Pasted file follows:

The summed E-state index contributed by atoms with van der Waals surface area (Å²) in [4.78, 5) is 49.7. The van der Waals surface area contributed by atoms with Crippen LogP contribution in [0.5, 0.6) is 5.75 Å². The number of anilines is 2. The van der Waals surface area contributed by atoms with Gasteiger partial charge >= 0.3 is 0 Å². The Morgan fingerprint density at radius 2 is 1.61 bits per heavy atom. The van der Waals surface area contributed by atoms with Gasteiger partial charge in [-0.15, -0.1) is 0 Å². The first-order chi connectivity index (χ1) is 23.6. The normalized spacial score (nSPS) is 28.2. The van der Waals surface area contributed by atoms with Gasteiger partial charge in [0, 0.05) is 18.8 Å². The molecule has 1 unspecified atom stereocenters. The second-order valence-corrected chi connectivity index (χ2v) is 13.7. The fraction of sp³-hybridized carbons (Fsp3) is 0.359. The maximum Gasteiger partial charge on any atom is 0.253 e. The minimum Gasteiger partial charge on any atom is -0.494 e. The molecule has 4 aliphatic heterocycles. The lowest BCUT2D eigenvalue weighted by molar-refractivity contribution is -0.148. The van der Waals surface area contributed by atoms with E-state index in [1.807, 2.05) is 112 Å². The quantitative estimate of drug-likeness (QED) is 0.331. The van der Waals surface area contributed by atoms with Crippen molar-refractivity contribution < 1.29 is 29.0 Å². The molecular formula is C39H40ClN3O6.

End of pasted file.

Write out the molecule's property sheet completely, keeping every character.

The summed E-state index contributed by atoms with van der Waals surface area (Å²) in [4.78, 5) is 49.7. The van der Waals surface area contributed by atoms with Crippen LogP contribution in [0.5, 0.6) is 5.75 Å². The number of anilines is 2. The van der Waals surface area contributed by atoms with Gasteiger partial charge >= 0.3 is 0 Å². The Morgan fingerprint density at radius 2 is 1.61 bits per heavy atom. The van der Waals surface area contributed by atoms with Gasteiger partial charge in [-0.15, -0.1) is 0 Å². The first-order chi connectivity index (χ1) is 23.6. The normalized spacial score (nSPS) is 28.2. The van der Waals surface area contributed by atoms with Gasteiger partial charge in [0, 0.05) is 18.8 Å². The molecule has 1 unspecified atom stereocenters. The second-order valence-corrected chi connectivity index (χ2v) is 13.7. The fraction of sp³-hybridized carbons (Fsp3) is 0.359. The maximum Gasteiger partial charge on any atom is 0.253 e. The minimum Gasteiger partial charge on any atom is -0.494 e. The molecule has 4 aliphatic heterocycles. The lowest BCUT2D eigenvalue weighted by molar-refractivity contribution is -0.148. The van der Waals surface area contributed by atoms with E-state index in [1.807, 2.05) is 112 Å². The quantitative estimate of drug-likeness (QED) is 0.331. The van der Waals surface area contributed by atoms with Crippen molar-refractivity contribution < 1.29 is 29.0 Å². The molecular formula is C39H40ClN3O6.